Thursday, 9 February 2023

Foreigner Opening Business Bank Account in Croatia: Ajme!

February 9, 2023 - Which bank would you choose? The one that told you that you had to drive 200 kilometres and wait 3 weeks to open a bank account, or the one that did it with a smile and a joke in just 46 minutes?

Not all heroes wear capes...

Over the years, I have learned that in Croatia, there is good bureaucracy and there is bad bureaucracy, and that while there are many in comfortable jobs who see customers as an irritation to their paid daily chill, there are others who go beyond the call of duty.

Legends like Nenad from Raiffeisen Bank in Varazdin.

Bureaucracy in the public sector is one thing, bureaucracy in the private sector quite another. A tale of two banks, one which required a 200 km round trip and 3-week waiting list to open a simple bank account, the other which could perform the task with a smile and a joke in just 46 minutes. Let's hear it for Nenad in the latest video episode from the Paul Bradbury Croatia Expert YouTube channel.

Read the original article here, which appeared on Total Croatia News, here


What is it like to live in Croatia? An expat for 20 years, you can follow my series, 20 Ways Croatia Changed Me in 20 Years, starting at the beginning - Business and Dalmatia.

Follow Paul Bradbury on LinkedIn.

Subscribe to the Paul Bradbury Croatia & Balkan Expert YouTube channel.

Croatia, a Survival Kit for Foreigners is now available on Amazon in paperback and on Kindle.


Wednesday, 11 January 2023

How to Beat Croatian Bureaucracy: Proven Method

January 11, 2023 - Is it possible to beat Croatian bureaucracy? An impossible task, but there is an approach which brings the occasional win. 

Croatian bureaucracy is legendary, but can it be beaten? There are various ways to approach it, including the right mindset, as I explained in my recent series, 20 Ways Croatia Changed Me in 20 Years - read more in 20 Ways Croatia Changed Me in 20 Years: 3. Bureaucracy and Mindset

But there is also one proven method - also available to locals - which can make Croatian bureaucracy a lot easier. And, as is usually the case in this magnificent but flawed country, it is a solution which was born out of necessity and creativity. 

Croats are legendary at finding practical solutions for impossible situations, as they constantly find ways to deal with the absurdity of the bureaucratic jungle which engulfs them. 

As I explain in the video below, it all started back in 2010, when the Internet stopped working at home, and I was told that it would be a week until the engineer could come and take a look - a lifetime for a blogger who relies on connectivity to spam the Internet. 

An appeal on Facebook for a Croatian solution prompted a suggestion by private message, which resulted in a little trick which has great results. And you don't have to be a fat foreigner to try it - local friends have done so with success.

Here's the latest from the Paul Bradbury Croatia Expert YouTube channel - have you subscribed yet? How to Beat Croatian Bureaucracy: Proven Method.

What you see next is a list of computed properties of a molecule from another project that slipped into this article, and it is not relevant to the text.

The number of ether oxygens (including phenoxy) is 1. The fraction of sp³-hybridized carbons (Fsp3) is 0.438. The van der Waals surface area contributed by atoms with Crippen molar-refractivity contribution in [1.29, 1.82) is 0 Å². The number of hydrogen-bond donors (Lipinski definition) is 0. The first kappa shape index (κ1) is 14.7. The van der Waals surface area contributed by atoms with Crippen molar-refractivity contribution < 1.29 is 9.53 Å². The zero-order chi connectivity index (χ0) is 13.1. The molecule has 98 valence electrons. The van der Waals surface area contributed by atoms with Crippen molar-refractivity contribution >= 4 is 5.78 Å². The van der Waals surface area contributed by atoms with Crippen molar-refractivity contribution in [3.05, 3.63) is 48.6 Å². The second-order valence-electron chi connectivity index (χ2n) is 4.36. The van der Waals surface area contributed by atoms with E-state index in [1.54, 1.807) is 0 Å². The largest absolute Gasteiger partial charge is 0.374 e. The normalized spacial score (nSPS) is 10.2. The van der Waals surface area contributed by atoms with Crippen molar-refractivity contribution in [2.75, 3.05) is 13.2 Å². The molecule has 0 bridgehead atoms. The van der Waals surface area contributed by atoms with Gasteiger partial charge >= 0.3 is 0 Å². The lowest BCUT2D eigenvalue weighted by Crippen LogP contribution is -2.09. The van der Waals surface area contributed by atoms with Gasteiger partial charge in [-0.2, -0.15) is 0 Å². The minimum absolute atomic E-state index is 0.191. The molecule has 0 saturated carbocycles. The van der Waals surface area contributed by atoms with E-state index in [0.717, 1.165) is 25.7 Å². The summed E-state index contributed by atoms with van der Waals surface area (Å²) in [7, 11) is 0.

If, like me, you have a mild obsession with Croatian bureaucracy, you might want to check out our series, Croatian Bureaucracy, a Love Story


What is it like to live in Croatia? An expat for 20 years, you can follow my series, 20 Ways Croatia Changed Me in 20 Years, starting at the beginning - Business and Dalmatia.

Follow Paul Bradbury on LinkedIn.

Subscribe to the Paul Bradbury Croatia & Balkan Expert YouTube channel.

Croatia, a Survival Kit for Foreigners is now available on Amazon in paperback and on Kindle.




Sunday, 13 November 2022

Croatian Bureaucracy - A Love Affair: Mission Prison Impossible, the Review

November 13, 2022 - Ines Vuckovic Dizdar, a 39-year-old woman from the eastern Croatian village of Petrijevci, went to the Osijek prison to serve her three-day prison sentence but could not get in. Her friends threw her a farewell party, and she packed her suitcase and left her children with her ex-husband to finally return home on the same day. Ines left a detailed review of the Croatian prison system and her bizarre experience in the Ženski RecenziRAJ Facebook group (female reviews group). Her brilliant review was shared hundreds of times.

As Jutarnji writes, Ines was supposed to go to prison because she had accumulated fines for driving without a driver's license. When she finally did all the required hours in the driving school and passed the driving test, she went to pick up her driving license with her certificate. She found out she could not get her driver's license due to unpaid fines. So she went to the prison in July 2018 but was not provided a spot there due to overcrowding.

"I am a child from the village, I have driven a tractor since I was little, and I also learned to drive a car. It's normal there. I needed a means of transport to deliver products from the farm", said Ines, who owns a business making natural products. When she went to pick up her driver's license, the clerk told her that she thought she had seen everything and nothing could surprise her, but Ines had proven her wrong. She told Ines that it was a shame she couldn't obtain her driver's license since her photo turned out so well. "I didn't have the money to pay the fine, and the statute of limitations would only kick in after three years. I decided to do community service to pay it off, and I was tasked with washing bus stops and cleaning the town hall that was being built at the time. A job is a job; I preferred to do that rather than pay a fine", said Ines. Bus stops were often plastered with posters with adhesive coating, making removal even more difficult. Ines called a friend who sprayed them with chemicals and saved herself the trouble of scrubbing and peeling. She treated him to beer and ćevapi, but she doesn't consider it "cheating."